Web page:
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From Dean Gaudet <>
Subject Re: Making pool allocation functions smarter
Date Fri, 27 Jun 1997 01:21:01 GMT
On Thu, 26 Jun 1997, Stanley Gambarin wrote:
> 	Note that this approach would provide less fragmentation
> 	(in theory) than the curent one, where the first block of 
> 	suitable size is taken (even though it might be too big, since no
> 	sorting is done on the free list).

I don't have a reference handy, but it's been shown that best fit choice
of memory block doesn't help fragmentation to be worth the effort.
First fit is essentially good enough.  There's a whole lot of research
out there on dealing with pools of memory.

The power-of-2 thing is cute... but doesn't it waste like 1/4 of the RAM
you get from the system?

I think we're getting into some confusion here between the external
structure of the blocks that are carved up to satisfy individual palloc()
requests and the internal structure of the blocks themselves.  Probably
because we're calling the palloc() results blocks as well :)

I don't see much of a reason to change the external structure of the
blocks.  But that's probably because I believe the first-fit heuristic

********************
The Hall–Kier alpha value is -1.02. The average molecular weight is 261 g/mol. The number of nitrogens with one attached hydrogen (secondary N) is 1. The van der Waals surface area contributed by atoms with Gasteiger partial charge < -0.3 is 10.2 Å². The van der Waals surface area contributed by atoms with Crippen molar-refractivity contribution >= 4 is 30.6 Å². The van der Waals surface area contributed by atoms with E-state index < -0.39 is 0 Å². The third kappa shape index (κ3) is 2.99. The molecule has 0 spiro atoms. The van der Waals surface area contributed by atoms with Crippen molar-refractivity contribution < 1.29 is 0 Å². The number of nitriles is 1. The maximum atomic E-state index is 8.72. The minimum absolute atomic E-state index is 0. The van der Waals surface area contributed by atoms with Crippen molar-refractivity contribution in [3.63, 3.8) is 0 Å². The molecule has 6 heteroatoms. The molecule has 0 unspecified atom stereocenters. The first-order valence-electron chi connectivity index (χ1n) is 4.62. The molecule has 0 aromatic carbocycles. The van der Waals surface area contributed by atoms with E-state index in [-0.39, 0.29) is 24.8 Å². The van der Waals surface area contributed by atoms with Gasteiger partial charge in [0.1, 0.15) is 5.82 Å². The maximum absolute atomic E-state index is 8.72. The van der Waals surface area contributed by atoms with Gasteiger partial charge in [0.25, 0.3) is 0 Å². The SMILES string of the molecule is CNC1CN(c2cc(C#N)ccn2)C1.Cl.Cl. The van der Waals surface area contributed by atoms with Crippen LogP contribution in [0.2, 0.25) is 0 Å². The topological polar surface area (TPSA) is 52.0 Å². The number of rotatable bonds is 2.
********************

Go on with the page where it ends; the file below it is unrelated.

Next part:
I mentioned above.  The internal structure should also be kept as it is
for most code.  But some code may want to do pfree() and such, and I'd
prefer that code be required to allocate a subpool to do it in.

I really think you'd be hard pressed to optimize the current alloc.c
system very much.  After all, the most common code path amounts to:

    return_value = p->first_free_byte;
    p->first_free_byte += size;

Everything else is just checking there's room, and if there isn't it
either has to malloc or scan a linked list to find the first fit.

If you add the ability to do free() then you have an internal first-fit
scan as well as a possible external first-fit scan.  In other words
you're always doing a first-fit.  But there's no reason that pools can't
have both techniques, and have it selected at creation time.

It's quite easy to coalesce on free or realloc if your internal structure
uses a doubly linked list.  Each block needs to know its own size, from
which you can derive the next block.  And it needs to know the size
of it's predecessor, from which you derive the ptr to the predecessor.
Blocks are always going to be even sized (due to alignment constraints) so
you've got a bunch of spare bits in the low ends of the sizes, so use
them to indicate if a block is free or allocated.

Coalescing amounts to:  check the next block, if free then coalesce.
Then check the prev block, if free then coalesce.

There are already existing malloc() library implementations that we could
borrow or steal to avoid rewriting them.


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